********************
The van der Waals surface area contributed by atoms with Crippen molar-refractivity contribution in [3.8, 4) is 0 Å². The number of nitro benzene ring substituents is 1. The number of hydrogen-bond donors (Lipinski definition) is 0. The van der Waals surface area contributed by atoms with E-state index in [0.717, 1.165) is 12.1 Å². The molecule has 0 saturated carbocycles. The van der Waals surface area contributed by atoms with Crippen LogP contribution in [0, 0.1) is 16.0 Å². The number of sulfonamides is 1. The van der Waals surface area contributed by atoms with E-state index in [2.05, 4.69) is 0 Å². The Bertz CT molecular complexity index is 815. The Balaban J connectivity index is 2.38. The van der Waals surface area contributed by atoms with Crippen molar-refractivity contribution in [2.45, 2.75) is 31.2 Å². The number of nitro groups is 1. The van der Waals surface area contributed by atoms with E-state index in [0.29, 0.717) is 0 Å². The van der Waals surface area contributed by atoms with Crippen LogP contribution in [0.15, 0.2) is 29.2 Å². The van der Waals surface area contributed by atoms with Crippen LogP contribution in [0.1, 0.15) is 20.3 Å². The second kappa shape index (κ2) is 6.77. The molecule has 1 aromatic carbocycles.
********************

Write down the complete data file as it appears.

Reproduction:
The van der Waals surface area contributed by atoms with Crippen molar-refractivity contribution in [3.8, 4) is 0 Å². The number of nitro benzene ring substituents is 1. The number of hydrogen-bond donors (Lipinski definition) is 0. The van der Waals surface area contributed by atoms with E-state index in [0.717, 1.165) is 12.1 Å². The molecule has 0 saturated carbocycles. The van der Waals surface area contributed by atoms with Crippen LogP contribution in [0, 0.1) is 16.0 Å². The number of sulfonamides is 1. The van der Waals surface area contributed by atoms with E-state index in [2.05, 4.69) is 0 Å². The Bertz CT molecular complexity index is 815. The Balaban J connectivity index is 2.38. The van der Waals surface area contributed by atoms with Crippen molar-refractivity contribution in [2.45, 2.75) is 31.2 Å². The number of nitro groups is 1. The van der Waals surface area contributed by atoms with E-state index in [0.29, 0.717) is 0 Å². The van der Waals surface area contributed by atoms with Crippen LogP contribution in [0.15, 0.2) is 29.2 Å². The van der Waals surface area contributed by atoms with Crippen LogP contribution in [0.1, 0.15) is 20.3 Å². The second kappa shape index (κ2) is 6.77. The molecule has 1 aromatic carbocycles.